Renewable energy transition requires investors
30 November 2021 | Economics
Tom Alweendo; Mines and Energy Minister;
Namibia has the world’s second highest solar irradiation regime, high wind power potential and potential for geothermal and bioenergy developments. The potential for green electricity production in Namibia is many times the country’s domestic electricity consumption.
These remarks were made by mines at energy, Tom Alweendo, at the Renewable Energy Business Summit in Dubai.
According to Alweendo, countries around the world, including Namibia, are united in transitioning to a future based on renewable energy as there is a concern of the devastating impact of fossil fuel energy on the environment. Namibia recognises renewable energy as a solution to climate change.
“Recognising the inevitability of the energy transition, we understand and accept that fossil fuel is no longer the fuel of the future and that the world is transitioning to renewable energy. We are, however, also calling for an energy transition that is just and equitable among nations. We need to guard against an energy transition process that has the potential to adversely affect some without any mitigation. It is the case that countries that are highly dependent on fossil fuel for their socio-economic development, may need a little more time to transition than countries that have already made an inroad into the renewable energy space,” he said.
The government has committed to the transition from fossil fuel energy as features are highlighted in the economic recovery plan that was recently launched by President Hage Geingob. As part of the recovery plan, Namibia has a goal to be a green hydrogen hub on the African continent.
“To realise our goal, in August this year we issued an international request for proposal (RFP) to identify private sector investors to collaborate with Namibia in building green hydrogen assets,” Alweendo added.
After a thorough and transparent assessment of all the bids that were received, during the COP26 held recently in Glasgow, President Geingob announced Hyphen Hydrogen Energy (Hyphen) as the successful bidder. “We look forward to working together with Hyphen to realise our goal of becoming a green hydrogen hub. Given the size of the available renewable energy resources in the country, it is our intention to explore the idea of seeking other potential investors to collaborate with us,” he said.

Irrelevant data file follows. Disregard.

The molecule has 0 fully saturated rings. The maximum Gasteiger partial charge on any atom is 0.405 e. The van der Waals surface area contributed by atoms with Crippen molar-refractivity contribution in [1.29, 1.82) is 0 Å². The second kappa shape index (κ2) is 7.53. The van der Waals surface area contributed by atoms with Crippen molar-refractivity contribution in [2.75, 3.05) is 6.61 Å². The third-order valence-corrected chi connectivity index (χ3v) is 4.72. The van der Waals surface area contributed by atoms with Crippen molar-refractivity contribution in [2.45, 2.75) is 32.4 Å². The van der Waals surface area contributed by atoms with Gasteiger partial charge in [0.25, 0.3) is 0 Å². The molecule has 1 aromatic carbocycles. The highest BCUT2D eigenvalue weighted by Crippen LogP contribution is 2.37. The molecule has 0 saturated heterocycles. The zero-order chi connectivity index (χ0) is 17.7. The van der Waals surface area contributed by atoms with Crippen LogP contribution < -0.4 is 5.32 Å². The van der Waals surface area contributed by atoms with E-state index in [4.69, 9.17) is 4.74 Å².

As to the global market for green hydrogen, there is now a global consensus that green hydrogen is the fuel for the future. According to a preliminary study by the World Bank with regards to green hydrogen market, Namibia could produce highly competitive green hydrogen. With limited local demand, exports will be key to our green hydrogen strategy, the minister pointed out.
On the energy policy front, Namibia’s energy sector is premised on a diverse energy mix. In view of the critical role that energy plays in the country’s economy, the Ministry of Mines and Energy has developed the National Integrated Resource Plan (NIRP).
It is a long-term plan that guides the development of the electricity generation industry by providing supply scenarios to meet projected demand. The plan was first drafted in 2013, reviewed in 2016 and it is currently undergoing another review that is expected to be finalised early 2022.
The plan maps out the country’s least cost electricity supply path into the future and includes an energy mix that optimises Namibia’s goal to become energy self-sufficient by using as far as the network allows, indigenous renewable energy sources in the form of wind, solar PV and biomass. “We will do this while also ensuring base-load generation options and storage to ensure stability and security of supply,” he said.
The updated NIRP will have a base case scenario targeting a minimum of 70% share of energy to be supplied from renewable energy by 2030 as envisioned in the Renewable Energy Policy. The plan also envisages that by 2028, 80% of primary energy used will be locally generated.
“Realising the goal of becoming a green hydrogen hub and addressing our energy security of supply, is a task that cannot be achieved by the Government alone. We will need investors, both local and international, to invest in our energy sector. It is therefore our commitment to the investors that we will do all what is necessary to ensure that your investment in Namibia is protected and secure.”
Namibia measures its wealth in many ways from its world-class natural landscapes, its political stability and steady economic development, to its wealth in renewable energy resources. Alweendo invited all potential investors that are visiting the Dubai Expo 2020 to visit the Namibian pavilion to obtain more information on some specific investment opportunities that they might require.